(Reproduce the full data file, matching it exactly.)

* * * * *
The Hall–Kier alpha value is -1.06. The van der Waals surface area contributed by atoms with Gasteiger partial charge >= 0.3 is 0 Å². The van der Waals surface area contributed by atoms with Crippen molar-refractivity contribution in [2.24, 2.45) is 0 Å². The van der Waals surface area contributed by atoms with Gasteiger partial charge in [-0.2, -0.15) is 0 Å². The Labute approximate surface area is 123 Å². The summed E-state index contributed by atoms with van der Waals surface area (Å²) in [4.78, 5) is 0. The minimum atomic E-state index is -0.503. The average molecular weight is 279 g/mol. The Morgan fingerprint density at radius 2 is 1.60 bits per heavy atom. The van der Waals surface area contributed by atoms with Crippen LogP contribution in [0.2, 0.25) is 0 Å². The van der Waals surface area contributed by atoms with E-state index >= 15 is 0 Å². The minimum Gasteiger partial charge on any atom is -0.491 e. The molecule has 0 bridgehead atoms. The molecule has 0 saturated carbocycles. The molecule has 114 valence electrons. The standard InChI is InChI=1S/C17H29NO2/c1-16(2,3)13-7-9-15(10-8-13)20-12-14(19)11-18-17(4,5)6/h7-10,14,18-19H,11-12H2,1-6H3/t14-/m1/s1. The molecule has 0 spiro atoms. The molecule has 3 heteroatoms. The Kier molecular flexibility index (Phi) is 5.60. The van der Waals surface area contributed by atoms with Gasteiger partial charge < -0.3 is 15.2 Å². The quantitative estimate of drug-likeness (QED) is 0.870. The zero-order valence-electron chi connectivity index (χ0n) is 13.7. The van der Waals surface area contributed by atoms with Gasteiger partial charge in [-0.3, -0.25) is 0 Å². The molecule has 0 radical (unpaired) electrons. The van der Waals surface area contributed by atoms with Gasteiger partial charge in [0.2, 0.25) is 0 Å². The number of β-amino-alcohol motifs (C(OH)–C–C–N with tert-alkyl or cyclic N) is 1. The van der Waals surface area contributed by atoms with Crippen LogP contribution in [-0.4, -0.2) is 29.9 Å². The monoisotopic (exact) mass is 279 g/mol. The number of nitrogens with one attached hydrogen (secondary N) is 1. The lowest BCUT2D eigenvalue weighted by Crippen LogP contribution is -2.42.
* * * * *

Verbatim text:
The Hall–Kier alpha value is -1.06. The van der Waals surface area contributed by atoms with Gasteiger partial charge >= 0.3 is 0 Å². The van der Waals surface area contributed by atoms with Crippen molar-refractivity contribution in [2.24, 2.45) is 0 Å². The van der Waals surface area contributed by atoms with Gasteiger partial charge in [-0.2, -0.15) is 0 Å². The Labute approximate surface area is 123 Å². The summed E-state index contributed by atoms with van der Waals surface area (Å²) in [4.78, 5) is 0. The minimum atomic E-state index is -0.503. The average molecular weight is 279 g/mol. The Morgan fingerprint density at radius 2 is 1.60 bits per heavy atom. The van der Waals surface area contributed by atoms with Crippen LogP contribution in [0.2, 0.25) is 0 Å². The van der Waals surface area contributed by atoms with E-state index >= 15 is 0 Å². The minimum Gasteiger partial charge on any atom is -0.491 e. The molecule has 0 bridgehead atoms. The molecule has 0 saturated carbocycles. The molecule has 114 valence electrons. The standard InChI is InChI=1S/C17H29NO2/c1-16(2,3)13-7-9-15(10-8-13)20-12-14(19)11-18-17(4,5)6/h7-10,14,18-19H,11-12H2,1-6H3/t14-/m1/s1. The molecule has 0 spiro atoms. The molecule has 3 heteroatoms. The Kier molecular flexibility index (Phi) is 5.60. The van der Waals surface area contributed by atoms with Gasteiger partial charge < -0.3 is 15.2 Å². The quantitative estimate of drug-likeness (QED) is 0.870. The zero-order valence-electron chi connectivity index (χ0n) is 13.7. The van der Waals surface area contributed by atoms with Gasteiger partial charge in [-0.3, -0.25) is 0 Å². The molecule has 0 radical (unpaired) electrons. The van der Waals surface area contributed by atoms with Gasteiger partial charge in [0.2, 0.25) is 0 Å². The number of β-amino-alcohol motifs (C(OH)–C–C–N with tert-alkyl or cyclic N) is 1. The van der Waals surface area contributed by atoms with Crippen LogP contribution in [-0.4, -0.2) is 29.9 Å². The monoisotopic (exact) mass is 279 g/mol. The number of nitrogens with one attached hydrogen (secondary N) is 1. The lowest BCUT2D eigenvalue weighted by Crippen LogP contribution is -2.42.